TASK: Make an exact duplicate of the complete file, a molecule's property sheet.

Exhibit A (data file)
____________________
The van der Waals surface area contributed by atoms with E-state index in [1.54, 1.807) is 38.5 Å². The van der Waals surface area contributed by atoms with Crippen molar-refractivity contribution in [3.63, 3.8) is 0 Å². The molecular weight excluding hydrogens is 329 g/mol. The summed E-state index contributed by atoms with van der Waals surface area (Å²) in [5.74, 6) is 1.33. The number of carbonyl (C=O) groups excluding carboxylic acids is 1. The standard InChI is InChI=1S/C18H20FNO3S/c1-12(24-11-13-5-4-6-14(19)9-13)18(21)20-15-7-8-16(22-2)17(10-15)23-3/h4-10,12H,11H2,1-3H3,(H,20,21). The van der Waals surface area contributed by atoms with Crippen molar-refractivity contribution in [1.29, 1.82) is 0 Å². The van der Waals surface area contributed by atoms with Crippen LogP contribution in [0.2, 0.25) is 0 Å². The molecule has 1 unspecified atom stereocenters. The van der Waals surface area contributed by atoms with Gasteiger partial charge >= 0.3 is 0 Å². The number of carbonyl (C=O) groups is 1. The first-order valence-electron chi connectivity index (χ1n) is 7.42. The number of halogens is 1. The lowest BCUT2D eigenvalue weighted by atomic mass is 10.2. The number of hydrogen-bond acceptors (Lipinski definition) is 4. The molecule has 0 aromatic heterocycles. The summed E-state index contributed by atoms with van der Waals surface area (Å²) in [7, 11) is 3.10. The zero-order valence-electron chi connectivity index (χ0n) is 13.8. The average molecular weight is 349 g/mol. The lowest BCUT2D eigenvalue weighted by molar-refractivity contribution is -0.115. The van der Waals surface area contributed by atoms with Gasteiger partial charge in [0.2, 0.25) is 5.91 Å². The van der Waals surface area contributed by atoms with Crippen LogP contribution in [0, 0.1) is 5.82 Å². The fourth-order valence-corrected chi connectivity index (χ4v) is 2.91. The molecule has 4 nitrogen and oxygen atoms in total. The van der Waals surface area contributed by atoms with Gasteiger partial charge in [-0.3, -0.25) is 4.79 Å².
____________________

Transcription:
The van der Waals surface area contributed by atoms with E-state index in [1.54, 1.807) is 38.5 Å². The van der Waals surface area contributed by atoms with Crippen molar-refractivity contribution in [3.63, 3.8) is 0 Å². The molecular weight excluding hydrogens is 329 g/mol. The summed E-state index contributed by atoms with van der Waals surface area (Å²) in [5.74, 6) is 1.33. The number of carbonyl (C=O) groups excluding carboxylic acids is 1. The standard InChI is InChI=1S/C18H20FNO3S/c1-12(24-11-13-5-4-6-14(19)9-13)18(21)20-15-7-8-16(22-2)17(10-15)23-3/h4-10,12H,11H2,1-3H3,(H,20,21). The van der Waals surface area contributed by atoms with Crippen molar-refractivity contribution in [1.29, 1.82) is 0 Å². The van der Waals surface area contributed by atoms with Crippen LogP contribution in [0.2, 0.25) is 0 Å². The molecule has 1 unspecified atom stereocenters. The van der Waals surface area contributed by atoms with Gasteiger partial charge >= 0.3 is 0 Å². The number of carbonyl (C=O) groups is 1. The first-order valence-electron chi connectivity index (χ1n) is 7.42. The number of halogens is 1. The lowest BCUT2D eigenvalue weighted by atomic mass is 10.2. The number of hydrogen-bond acceptors (Lipinski definition) is 4. The molecule has 0 aromatic heterocycles. The summed E-state index contributed by atoms with van der Waals surface area (Å²) in [7, 11) is 3.10. The zero-order valence-electron chi connectivity index (χ0n) is 13.8. The average molecular weight is 349 g/mol. The lowest BCUT2D eigenvalue weighted by molar-refractivity contribution is -0.115. The van der Waals surface area contributed by atoms with Gasteiger partial charge in [0.2, 0.25) is 5.91 Å². The van der Waals surface area contributed by atoms with Crippen LogP contribution in [0, 0.1) is 5.82 Å². The fourth-order valence-corrected chi connectivity index (χ4v) is 2.91. The molecule has 4 nitrogen and oxygen atoms in total. The van der Waals surface area contributed by atoms with Gasteiger partial charge in [-0.3, -0.25) is 4.79 Å².